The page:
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DEC launches annual 'Look for the Zero' campaign urging homeowners to purchase phosphorus-free lawn fertilizer

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Tue, Apr 6th 2021 05:10 pm

Homeowners encouraged to practice sustainable lawn care to protect state waterbodies

New York State Department of Environmental Conservation Commissioner Basil Seggos announced the launch of the annual "Look for the Zero" public awareness campaign to encourage homeowners to go phosphorus-free when using lawn fertilizer. DEC is encouraging consumers to review bag labels for phosphorus content when shopping for fertilizer.

Fertilizer labels have three numbers and the number in the middle is the percentage of phosphorus in the product, such as: 22-0-15. More than 100 water bodies in New York state cannot be used or enjoyed because of phosphorus overuse.

"Despite some recent winter-like weather, spring is here and property owners are outside working to make sure their lawns look good,” Seggos said. “But there’s more to it than just green grass. We want New Yorkers to look for the zero on the fertilizer bag before bringing it home. Excess phosphorus is a threat to many New York waterbodies, triggering algae blooms and sometimes rendering waters unswimmable and unfishable. If New Yorkers implement sustainable lawn care methods, we can help dramatically reduce phosphorus and pesticide use on lawns, which will protect water quality and public health while maintaining healthy backyards."

DEC introduced the “Look for the Zero” campaign in 2017, with a public service announcement that shows the effects of fertilizer runoff on New York's waterbodies.

New York's nutrient runoff law prohibits the use of phosphorus lawn fertilizers unless a new lawn is being established or a soil test shows the lawn does not have enough phosphorus. Generally, only newly established lawns or those with poor soil need phosphorus. Regardless of the location, excess phosphorus from lawns can wash off and pollute lakes and streams, harming fish, pets or people that use these waters for recreating – and a source of revenue for towns that must close beaches or boating areas. New York state law requires retailers to post signs notifying customers of the terms of the law and to display phosphorus fertilizer separately from phosphorus-free fertilizer.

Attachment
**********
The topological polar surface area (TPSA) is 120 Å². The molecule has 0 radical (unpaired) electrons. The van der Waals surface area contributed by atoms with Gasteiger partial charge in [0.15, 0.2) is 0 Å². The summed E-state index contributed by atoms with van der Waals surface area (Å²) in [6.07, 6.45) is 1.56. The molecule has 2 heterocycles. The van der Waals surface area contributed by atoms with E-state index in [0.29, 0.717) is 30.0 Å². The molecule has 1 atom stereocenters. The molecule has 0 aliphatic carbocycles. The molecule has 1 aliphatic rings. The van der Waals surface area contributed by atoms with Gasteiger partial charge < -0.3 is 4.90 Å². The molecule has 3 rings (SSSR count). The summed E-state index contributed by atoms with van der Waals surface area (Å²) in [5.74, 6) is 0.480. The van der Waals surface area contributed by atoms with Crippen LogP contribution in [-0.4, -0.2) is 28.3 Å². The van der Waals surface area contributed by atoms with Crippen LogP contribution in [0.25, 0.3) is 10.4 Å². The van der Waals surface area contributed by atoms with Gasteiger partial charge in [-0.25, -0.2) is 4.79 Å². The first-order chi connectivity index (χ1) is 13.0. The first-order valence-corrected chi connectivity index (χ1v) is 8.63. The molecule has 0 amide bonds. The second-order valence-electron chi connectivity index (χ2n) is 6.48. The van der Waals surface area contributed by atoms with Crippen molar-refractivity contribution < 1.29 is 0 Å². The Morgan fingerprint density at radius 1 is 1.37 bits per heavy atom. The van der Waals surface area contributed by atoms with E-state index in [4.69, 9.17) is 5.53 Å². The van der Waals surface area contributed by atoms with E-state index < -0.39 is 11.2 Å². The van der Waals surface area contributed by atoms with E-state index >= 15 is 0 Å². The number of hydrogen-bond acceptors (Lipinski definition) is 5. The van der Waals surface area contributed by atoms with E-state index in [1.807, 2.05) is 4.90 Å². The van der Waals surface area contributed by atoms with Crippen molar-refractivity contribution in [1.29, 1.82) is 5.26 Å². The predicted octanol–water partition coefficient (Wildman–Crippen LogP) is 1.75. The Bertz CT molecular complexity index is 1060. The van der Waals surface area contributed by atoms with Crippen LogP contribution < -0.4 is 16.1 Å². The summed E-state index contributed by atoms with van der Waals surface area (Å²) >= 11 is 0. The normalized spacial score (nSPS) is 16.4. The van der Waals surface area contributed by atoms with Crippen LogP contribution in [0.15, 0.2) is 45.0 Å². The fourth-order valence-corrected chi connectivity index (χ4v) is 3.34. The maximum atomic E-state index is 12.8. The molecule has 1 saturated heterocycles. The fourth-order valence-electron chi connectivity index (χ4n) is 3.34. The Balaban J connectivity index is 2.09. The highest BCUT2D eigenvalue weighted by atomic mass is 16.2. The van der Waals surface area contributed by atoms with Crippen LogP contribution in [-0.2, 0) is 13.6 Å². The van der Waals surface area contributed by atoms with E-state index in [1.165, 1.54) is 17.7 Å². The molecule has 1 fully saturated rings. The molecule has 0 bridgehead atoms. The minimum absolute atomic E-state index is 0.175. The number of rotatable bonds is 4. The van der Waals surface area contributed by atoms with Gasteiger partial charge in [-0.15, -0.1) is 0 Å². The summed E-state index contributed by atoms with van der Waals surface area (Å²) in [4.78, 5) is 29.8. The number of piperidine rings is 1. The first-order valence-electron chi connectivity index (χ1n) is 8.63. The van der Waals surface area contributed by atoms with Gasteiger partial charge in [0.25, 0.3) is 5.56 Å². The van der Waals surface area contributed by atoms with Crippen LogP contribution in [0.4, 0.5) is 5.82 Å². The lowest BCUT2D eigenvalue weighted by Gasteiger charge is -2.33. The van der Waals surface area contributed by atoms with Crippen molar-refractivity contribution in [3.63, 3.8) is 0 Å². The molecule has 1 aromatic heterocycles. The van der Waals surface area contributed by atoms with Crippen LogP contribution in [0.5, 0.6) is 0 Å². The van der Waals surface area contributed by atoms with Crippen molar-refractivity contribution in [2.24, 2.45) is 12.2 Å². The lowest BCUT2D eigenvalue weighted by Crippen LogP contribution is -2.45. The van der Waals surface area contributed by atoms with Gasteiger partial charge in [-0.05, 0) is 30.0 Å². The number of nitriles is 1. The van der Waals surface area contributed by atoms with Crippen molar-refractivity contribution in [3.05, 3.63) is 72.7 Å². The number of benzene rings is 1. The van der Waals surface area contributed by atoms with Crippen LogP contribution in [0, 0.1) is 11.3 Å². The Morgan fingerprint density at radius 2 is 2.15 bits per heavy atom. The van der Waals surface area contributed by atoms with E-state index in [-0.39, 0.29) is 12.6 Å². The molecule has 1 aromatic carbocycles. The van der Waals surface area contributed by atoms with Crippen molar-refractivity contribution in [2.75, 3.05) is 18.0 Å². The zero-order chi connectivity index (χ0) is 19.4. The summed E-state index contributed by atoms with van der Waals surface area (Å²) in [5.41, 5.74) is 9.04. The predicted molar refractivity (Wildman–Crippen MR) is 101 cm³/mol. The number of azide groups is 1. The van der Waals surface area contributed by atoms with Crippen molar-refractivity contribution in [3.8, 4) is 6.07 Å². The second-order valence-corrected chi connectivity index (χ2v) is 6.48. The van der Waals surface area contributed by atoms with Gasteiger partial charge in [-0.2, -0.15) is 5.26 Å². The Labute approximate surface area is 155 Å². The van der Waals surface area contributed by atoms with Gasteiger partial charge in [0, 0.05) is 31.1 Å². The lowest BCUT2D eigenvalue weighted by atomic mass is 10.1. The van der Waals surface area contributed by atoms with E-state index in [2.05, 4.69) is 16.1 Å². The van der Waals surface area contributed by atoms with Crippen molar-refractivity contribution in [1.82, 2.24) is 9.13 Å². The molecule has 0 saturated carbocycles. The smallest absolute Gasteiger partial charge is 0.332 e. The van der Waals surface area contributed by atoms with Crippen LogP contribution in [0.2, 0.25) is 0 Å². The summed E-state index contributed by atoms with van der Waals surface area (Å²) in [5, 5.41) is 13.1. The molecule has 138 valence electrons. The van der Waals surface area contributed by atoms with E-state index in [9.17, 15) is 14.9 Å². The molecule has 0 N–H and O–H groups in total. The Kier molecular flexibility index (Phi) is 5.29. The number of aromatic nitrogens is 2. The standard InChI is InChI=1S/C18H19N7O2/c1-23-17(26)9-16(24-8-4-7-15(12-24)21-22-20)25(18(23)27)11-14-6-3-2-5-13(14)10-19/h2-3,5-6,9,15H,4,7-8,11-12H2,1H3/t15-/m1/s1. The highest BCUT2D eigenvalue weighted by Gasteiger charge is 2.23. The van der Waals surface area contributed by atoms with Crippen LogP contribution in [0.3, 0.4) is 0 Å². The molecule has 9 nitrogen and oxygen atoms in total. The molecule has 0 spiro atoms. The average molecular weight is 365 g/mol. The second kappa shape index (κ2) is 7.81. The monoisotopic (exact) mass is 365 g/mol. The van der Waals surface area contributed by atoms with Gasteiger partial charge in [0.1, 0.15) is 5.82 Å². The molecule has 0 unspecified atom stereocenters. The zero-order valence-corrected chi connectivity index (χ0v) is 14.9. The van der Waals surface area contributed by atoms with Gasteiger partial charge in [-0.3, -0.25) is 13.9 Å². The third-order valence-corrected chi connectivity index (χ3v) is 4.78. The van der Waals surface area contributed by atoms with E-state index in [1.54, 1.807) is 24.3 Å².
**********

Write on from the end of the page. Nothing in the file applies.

DEC is encouraging homeowners to practice more sustainable lawn care and choose native plants and grasses, which are adapted to the local climate and soil conditions. These plant species provide nectar, pollen and seeds that serve as food for native butterflies, insects, birds and other animals. It said organic lawn care can easily be implemented on any lawn, and safe and effective alternatives exist for most chemical pesticides and fertilizers. Organic lawn care treatments promote deep root systems, natural photosynthesis, and longer grass growth. Visit DEC's sustainable landscaping webpage to learn more.

Additional recommendations for sustainable lawn care include spreading a quarter inch of compost on the lawn to improve moisture retention and soil texture and add beneficial microorganisms and nutrients. Another suggestion is to allow grass to grow to 3 inches and then cut no more than one inch off the top. The "one-third" rule helps develop a deeper root system, which is a natural defense against weeds, disease and drought. Visit DEC's Lawn Care webpage for more information.

DEC also encourages homeowners to leave lawn clippings after mowing to improve the health of the lawn. Grass clippings are 80% water and contain 2% to 4% nitrogen, phosphorus, potassium and other nutrients. Leaving clippings saves homeowners time after mowing and reduces the amount of garbage. Grass clippings can account for as much as 10% of garbage.

For more information, visit DEC's lawn fertilizer webpage.

New York's nutrient runoff law does not affect agricultural fertilizer or fertilizer for gardens.

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